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Exp Eye Res. 2003 Aug;77(2):147-56.

Involvement of fibroblast growth factors in choroidal angiogenesis and retinal vascularization.

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Laboratoire des Mécanismes Moléculaires de l'Angiogenèse, INSERM EMI 01-13, Avenue des Facultés, Université de Bordeaux 1, 33405 Talence, France.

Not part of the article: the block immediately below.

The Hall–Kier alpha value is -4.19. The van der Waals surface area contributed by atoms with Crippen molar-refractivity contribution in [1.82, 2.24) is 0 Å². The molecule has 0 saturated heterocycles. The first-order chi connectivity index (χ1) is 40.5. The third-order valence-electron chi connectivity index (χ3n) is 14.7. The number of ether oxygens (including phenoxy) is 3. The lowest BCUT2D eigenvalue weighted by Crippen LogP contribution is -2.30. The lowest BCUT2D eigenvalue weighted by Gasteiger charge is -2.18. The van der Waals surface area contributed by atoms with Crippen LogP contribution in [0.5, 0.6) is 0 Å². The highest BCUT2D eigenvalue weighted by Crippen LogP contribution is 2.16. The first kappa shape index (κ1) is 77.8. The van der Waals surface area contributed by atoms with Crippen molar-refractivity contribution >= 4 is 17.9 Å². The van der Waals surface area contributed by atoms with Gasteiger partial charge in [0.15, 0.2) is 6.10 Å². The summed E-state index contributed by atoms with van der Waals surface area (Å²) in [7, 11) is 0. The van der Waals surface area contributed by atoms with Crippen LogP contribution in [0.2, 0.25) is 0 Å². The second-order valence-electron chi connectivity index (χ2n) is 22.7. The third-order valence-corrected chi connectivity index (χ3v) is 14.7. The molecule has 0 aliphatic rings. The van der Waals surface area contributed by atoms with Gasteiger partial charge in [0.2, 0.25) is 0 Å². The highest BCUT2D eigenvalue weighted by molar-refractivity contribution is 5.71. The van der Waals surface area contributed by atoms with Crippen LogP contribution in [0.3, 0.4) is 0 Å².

Fibroblast growth factors such as FGF-2 are potent mitogens for endothelial cells and induce their assembly into vascular-like structures in culture and in in vivo assays. However, their putative functions during physiological vascularization are poorly documented. In this study, the eye was used as a model for analyzing the vascular defects caused by targeted FGF inhibition in transgenic mice. Choroidal and retinal vascularizations were studied by immunohistochemistry on whole-mount preparations. Soon after activation of the transgene, angiogenesis that normally occurs during the second half of gestation in the choroid was strongly inhibited resulting in poor capillary density and branching. Later retinas strikingly failed to develop a primary vascular plexus suggesting a defect in induction of vessel assembly. Hyaloid vessels that supply the retina during the fetal period did not regress at birth and later gave rise to unexpected massive neovascularization. This model illustrates major functions of FGFs at different early stages of physiological vascularization. Both the failure in hyaloid regression and the intense angiogenic invasion of endothelial cells into the retina may serve as a model for some related human ocular pathologies.

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